August 8, 2014
08/07/14 CBS News
Far fewer unaccompanied immigrant children are crossing the Texas-Mexico border, allowing the federal government to close the temporary shelters that it hurriedly opened to handle the surge, authorities say.
The Department of Homeland Security released data Thursday showing that about 5,500 unaccompanied children were arrested in July, barely half the number in May and June and the fewest children arrested in a month since February. Similarly, arrests of parents with children dropped by more than half last month, to just over 7,400.
August 6, 2014
08/06/14 The Washington Post
Recessions are a big shake-up for the economy. Some places gain jobs, and other places lose them, and so people often have to move in search of opportunity. What economists Brian Cadena and Brian Kovak found is that among low-skilled workers (those with a high-school degree or less), Mexican-born immigrants are unique in that they moved quite a bit in search of jobs during the last recession. Native-born low-skilled workers, in contrast, tended to stay in one place regardless of how the local economy was doing.
August 5, 2014
In a late-night vote after a bitterly partisan debate, the House of Representatives passed a $694 million border bill Friday, but the measure has no chance of becoming law.
The vote was almost entirely on party lines, 223-189, with just one Democrat, Texas Rep. Henry Cuellar, voting for it. Four Republicans opposed the legislation.
August 5, 2014
08/04/14 Pew Research Center
With the surge in unaccompanied children apprehended at the Southwest border, much has been written about the unusually high numbers of kids arriving from Honduras, Guatemala and El Salvador. The number of apprehensions of Mexican child migrants rivals those of the other three countries, but many of those caught are ones who tried to cross multiple times — meaning that the total number of child migrants from Mexico is lower compared with the Central American nations.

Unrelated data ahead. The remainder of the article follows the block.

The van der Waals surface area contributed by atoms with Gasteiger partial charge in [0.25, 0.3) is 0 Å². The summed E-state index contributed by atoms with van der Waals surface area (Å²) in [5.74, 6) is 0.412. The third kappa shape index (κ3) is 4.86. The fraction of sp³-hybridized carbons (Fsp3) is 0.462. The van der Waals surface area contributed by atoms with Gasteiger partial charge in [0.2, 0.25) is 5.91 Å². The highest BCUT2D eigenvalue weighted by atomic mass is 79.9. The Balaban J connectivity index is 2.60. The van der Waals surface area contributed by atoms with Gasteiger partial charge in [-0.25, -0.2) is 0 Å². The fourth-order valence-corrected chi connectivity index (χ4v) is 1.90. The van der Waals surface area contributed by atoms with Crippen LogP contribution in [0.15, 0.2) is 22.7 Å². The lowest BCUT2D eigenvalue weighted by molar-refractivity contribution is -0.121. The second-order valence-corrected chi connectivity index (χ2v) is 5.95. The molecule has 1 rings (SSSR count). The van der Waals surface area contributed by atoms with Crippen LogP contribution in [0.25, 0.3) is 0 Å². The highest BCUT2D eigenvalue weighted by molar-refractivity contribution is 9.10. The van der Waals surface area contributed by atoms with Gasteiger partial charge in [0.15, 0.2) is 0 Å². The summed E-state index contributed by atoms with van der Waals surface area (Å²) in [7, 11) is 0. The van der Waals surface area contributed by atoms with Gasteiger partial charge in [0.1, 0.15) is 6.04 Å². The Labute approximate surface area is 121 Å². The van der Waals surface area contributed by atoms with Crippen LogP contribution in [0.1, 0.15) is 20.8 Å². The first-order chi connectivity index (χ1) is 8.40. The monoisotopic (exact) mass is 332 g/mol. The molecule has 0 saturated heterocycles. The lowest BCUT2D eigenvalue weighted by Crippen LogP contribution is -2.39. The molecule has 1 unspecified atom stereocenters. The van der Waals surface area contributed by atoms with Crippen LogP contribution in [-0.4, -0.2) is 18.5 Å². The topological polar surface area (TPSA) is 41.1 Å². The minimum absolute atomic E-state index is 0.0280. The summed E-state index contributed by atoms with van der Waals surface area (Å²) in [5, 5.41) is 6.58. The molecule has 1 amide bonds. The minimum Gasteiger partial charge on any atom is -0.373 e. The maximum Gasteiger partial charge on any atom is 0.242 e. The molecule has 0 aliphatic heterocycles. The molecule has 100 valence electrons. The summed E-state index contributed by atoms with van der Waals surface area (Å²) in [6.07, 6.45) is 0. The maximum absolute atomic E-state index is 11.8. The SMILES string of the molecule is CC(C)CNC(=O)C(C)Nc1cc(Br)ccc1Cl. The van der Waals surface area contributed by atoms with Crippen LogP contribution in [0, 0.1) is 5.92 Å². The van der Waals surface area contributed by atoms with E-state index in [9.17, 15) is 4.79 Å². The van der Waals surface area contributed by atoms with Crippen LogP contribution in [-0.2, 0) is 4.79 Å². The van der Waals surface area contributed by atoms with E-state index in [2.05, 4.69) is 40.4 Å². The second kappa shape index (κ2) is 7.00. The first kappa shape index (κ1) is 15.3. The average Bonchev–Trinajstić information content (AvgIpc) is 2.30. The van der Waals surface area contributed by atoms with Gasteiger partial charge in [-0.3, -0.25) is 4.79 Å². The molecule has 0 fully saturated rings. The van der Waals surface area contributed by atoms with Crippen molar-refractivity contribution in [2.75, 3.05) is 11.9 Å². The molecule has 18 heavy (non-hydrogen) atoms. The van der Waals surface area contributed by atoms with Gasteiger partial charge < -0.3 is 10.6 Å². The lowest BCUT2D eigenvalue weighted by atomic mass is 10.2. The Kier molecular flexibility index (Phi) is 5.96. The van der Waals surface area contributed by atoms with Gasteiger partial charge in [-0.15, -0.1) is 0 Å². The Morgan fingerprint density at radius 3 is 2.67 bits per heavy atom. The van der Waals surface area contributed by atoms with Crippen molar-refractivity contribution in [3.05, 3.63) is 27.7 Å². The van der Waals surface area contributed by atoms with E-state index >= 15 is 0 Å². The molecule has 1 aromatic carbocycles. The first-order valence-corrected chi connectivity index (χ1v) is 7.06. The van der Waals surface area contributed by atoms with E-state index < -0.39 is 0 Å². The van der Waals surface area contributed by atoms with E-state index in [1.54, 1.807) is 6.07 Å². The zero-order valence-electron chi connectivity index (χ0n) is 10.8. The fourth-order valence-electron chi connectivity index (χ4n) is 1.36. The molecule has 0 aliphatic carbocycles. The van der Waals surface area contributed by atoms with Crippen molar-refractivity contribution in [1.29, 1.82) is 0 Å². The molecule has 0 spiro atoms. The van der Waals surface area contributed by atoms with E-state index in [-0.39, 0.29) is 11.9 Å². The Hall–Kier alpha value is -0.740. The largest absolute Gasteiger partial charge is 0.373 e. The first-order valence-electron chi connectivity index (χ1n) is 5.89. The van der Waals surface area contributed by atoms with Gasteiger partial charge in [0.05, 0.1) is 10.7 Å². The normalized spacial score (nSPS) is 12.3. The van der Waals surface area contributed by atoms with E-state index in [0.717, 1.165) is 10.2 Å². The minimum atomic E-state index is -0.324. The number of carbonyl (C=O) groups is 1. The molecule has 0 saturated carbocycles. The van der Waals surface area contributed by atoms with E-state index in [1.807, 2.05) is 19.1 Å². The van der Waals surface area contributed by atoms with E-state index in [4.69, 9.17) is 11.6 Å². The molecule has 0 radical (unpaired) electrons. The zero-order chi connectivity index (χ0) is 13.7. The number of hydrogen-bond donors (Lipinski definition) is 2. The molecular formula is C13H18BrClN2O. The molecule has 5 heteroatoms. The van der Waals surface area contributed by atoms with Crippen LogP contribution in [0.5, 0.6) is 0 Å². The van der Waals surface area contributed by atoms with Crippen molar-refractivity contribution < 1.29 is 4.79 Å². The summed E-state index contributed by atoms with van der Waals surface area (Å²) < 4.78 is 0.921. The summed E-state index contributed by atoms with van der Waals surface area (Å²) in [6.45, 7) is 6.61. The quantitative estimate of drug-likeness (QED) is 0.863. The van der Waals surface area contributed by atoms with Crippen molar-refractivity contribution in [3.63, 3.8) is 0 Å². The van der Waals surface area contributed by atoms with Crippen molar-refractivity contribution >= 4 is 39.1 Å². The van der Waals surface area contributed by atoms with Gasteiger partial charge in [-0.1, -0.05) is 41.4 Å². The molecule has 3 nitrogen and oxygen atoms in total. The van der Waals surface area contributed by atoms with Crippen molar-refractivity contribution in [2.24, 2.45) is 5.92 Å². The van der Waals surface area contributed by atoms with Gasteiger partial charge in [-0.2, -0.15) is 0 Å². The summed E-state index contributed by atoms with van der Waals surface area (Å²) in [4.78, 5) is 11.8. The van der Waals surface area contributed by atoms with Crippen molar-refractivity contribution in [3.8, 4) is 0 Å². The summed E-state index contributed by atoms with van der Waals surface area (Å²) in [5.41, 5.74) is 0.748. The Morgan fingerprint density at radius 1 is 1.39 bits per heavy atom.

July 30, 2014
07/30/14 Bloomberg Businessweek
The U.S. Senate advanced legislation backed by the Obama administration that would provide $2.7 billion in emergency spending to cope with a surge of Central American children at the U.S.-Mexico border.
The measure cleared a procedural hurdle by a 63-33 vote. The House plans to vote tomorrow on a $659 million measure that contains a provision sought by Republicans to speed the return of those children to their native countries. The disagreement between the chambers means Congress probably will leave for its five-week break without agreement on a plan.
July 28, 2014
07/26/14 Chicago Tribune
Mayor Rahm Emanuel’s administration is set to aggressively expand the amount of shelter available to children apprehended at the southern U.S. border, with plans to house as many as 1,000 additional young immigrants in Chicago by the end of this year.
The mayor’s office also plans to tap the city’s legal community to build what it described as a “broad-based pro bono campaign” to counsel the city’s share of unauthorized immigrant children, a proposal hatched as federal authorities work to boost the government’s capacity to shelter and care for the unprecedented number of children arriving from Latin America.
July 15, 2014
07/15/14 LA Times
With pressure mounting from the U.S. government, Mexico on Tuesday appointed a czar to take charge of largely unimpeded migration from Central America, which sees tens of thousands of people each year enter southern Mexico and cross the country en route to the United States.
Interior Minister Miguel Angel Osorio Chong, in an announcement before reporters in Mexico City, said the new system would guarantee the safety of migrants as well as their eventual repatriation.